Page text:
• Low or no annual fee – You could argue that a higher annual fee is worth it if the card offers you a longer interest-free period or a lower ongoing purchase rate. But if you’re looking for maximum value, seek a card with a low or no annual fee plus the features that suit your personal needs.
  • Always read the product disclosure statement and the terms and conditions of any potential credit cards before applying. The product disclosure statement contains important information around any potential fees and ongoing costs, and the terms and conditions can outline the conditions of use and any eligibility criteria you may need to meet before applying. If your credit card application is rejected, this can negatively impact your credit score.

What traps should you beware of with interest free cards?

While interest-free cards do have their perks, shoppers should be cautious.

If you’ve still got an outstanding debt when the introductory period ends or you’ve spent over the card's limit, you could be in serious financial trouble.

To avoid falling into debt, credit card holders should make regular repayments to the card. Having the debt cleared entirely when the promotional period ends can let you dodge interest charges.

While interest-free cards sound attractive, if you’re someone who has trouble managing your finances, you may be better off saving for your purchase first and paying upfront. You should carefully look at your specific financial situation, budget and spending profile before making the decision to take out any credit product.

Alternatives to interest-free credit cards

Still not sure if an interest-free credit card is right for your specific financial situation? Here are some alternatives:

  • Low-rate credit cards. If you're the type of cardholder who always struggles with debt and paying off your card balance before the days interest free period is up, it may be worth considering a low rate card instead. A credit card is always going to eventually charge you interest if you don't pay your card account on time, so keeping the amount of interest charged as low as possible may be your solution.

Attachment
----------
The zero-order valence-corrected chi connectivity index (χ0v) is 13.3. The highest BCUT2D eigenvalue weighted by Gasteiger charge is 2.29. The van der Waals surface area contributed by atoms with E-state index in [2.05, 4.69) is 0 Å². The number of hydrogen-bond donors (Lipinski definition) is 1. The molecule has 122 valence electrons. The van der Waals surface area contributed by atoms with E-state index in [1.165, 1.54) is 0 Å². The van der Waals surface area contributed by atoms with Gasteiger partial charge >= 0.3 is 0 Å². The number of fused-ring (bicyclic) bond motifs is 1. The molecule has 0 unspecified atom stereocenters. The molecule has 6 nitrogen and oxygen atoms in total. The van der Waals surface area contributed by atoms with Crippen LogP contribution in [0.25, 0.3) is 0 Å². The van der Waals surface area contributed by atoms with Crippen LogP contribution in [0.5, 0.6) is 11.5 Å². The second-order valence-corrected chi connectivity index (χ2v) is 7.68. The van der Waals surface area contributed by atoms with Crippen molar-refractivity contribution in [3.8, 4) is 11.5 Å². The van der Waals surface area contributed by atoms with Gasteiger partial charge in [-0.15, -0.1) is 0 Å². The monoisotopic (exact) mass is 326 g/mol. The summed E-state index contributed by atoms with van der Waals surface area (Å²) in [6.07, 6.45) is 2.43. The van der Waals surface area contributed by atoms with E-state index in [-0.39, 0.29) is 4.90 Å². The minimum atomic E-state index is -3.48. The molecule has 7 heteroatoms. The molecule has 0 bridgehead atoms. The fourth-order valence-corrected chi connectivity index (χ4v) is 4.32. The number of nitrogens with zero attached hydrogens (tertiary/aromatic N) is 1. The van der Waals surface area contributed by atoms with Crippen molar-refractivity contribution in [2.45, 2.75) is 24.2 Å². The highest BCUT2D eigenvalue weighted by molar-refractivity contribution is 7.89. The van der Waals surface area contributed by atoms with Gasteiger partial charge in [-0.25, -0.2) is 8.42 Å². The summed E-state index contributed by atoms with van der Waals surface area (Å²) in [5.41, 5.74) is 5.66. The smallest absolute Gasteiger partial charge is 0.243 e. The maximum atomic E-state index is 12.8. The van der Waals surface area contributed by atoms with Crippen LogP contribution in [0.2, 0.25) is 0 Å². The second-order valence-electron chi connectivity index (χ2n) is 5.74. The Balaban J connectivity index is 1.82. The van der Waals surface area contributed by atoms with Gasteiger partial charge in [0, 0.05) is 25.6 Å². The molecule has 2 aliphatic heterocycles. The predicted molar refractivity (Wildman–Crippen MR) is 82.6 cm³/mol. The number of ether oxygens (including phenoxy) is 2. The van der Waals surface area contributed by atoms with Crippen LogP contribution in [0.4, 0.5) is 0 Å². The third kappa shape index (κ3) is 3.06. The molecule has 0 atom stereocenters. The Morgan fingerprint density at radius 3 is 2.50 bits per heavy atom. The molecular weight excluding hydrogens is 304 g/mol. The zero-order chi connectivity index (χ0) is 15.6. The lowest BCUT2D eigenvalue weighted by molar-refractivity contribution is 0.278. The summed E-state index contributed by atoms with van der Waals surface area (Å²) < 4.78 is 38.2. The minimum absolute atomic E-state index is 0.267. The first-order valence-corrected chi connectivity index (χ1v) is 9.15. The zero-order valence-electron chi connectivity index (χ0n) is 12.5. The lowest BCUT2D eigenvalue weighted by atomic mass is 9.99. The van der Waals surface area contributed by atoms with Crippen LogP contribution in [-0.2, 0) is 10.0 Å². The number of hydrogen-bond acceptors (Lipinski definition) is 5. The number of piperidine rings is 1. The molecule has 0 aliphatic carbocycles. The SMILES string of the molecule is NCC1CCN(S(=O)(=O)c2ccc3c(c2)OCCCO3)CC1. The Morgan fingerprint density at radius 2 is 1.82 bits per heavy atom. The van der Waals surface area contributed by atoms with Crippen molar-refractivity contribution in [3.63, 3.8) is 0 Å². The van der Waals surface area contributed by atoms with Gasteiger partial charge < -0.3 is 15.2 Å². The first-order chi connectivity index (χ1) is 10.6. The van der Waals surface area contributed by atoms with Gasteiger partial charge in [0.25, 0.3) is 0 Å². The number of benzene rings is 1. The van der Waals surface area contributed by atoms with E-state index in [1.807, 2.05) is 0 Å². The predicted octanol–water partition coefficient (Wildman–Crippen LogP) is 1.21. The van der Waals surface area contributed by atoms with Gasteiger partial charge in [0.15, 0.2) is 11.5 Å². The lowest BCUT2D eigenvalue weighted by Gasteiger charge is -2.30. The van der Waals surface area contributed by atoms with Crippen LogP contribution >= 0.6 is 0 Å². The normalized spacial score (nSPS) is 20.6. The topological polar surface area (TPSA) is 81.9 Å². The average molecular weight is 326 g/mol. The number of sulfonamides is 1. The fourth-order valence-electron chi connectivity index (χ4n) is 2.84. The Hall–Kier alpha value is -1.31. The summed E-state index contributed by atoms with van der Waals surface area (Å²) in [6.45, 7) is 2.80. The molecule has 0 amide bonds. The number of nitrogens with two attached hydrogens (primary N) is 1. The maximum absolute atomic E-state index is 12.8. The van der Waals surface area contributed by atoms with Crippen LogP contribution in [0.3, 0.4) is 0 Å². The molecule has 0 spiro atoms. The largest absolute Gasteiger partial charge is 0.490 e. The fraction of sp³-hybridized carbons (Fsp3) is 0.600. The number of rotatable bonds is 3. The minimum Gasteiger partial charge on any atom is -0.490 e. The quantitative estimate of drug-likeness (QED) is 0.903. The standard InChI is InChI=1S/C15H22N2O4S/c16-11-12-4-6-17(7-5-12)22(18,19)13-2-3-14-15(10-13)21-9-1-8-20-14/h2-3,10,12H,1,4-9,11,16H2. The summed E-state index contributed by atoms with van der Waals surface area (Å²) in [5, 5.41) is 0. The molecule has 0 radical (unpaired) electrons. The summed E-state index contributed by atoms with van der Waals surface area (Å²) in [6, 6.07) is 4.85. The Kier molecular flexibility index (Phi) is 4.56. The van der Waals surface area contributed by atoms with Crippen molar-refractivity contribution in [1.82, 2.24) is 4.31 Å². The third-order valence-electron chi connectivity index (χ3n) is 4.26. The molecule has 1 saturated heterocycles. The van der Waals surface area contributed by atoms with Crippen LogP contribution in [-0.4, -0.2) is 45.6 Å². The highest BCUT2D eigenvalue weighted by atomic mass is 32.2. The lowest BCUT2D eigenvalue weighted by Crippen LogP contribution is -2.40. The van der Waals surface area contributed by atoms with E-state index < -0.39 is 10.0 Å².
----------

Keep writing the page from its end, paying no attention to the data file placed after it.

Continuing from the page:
• Debt consolidation personal loans. If you have multiple sources of debt and are just looking for a means of paying it off (and don't trust yourself to use your new card responsibly), it may be worth considering a debt consolidation personal loan instead. This is where you roll all your existing debts and expenses on to the one loan to simplify your financial situation. With one regular loan repayment and one interest rate to manage, this can significantly simplify your debt repayment process. Further, personal loans typically come with lower interest rates than credit cards.

  • Debit cards. While they may not offer the same perks, rewards and access to credit as a credit card, if you're struggling with debt, sticking with spending only from your bank account is one way you can avoid your card repayments falling into arrears. After all, you're only spending money you actually have.

    Further, debit cards typically come with low fees, if any. Compared to your standard, costly annual fees associated with credit cards, this may also help you to keep costs down. Further, some bank accounts also come with perks similar to credit cards, such as not charging you overseas fees and offering the ability to hold multiple currencies at once. In this way, it may pay to not overlook the humble bank account.

How is credit card interest charged?

Your credit card will be charged interest when you don’t pay off the balance on your credit card. Your card provider or bank charges you the individual interest rate that is associated with your card, which is usually between 10 and 20 per cent. 

The interest will be added onto your bill each month or billing period if you don’t pay off the balance, unless you are in an interest-free period.

You will be charged interest on anything that hasn’t been paid for inside the interest-free period. Usually you will receive a notice on your bill or statement saying you will be charged interest so you have some form of notice before you’re charged.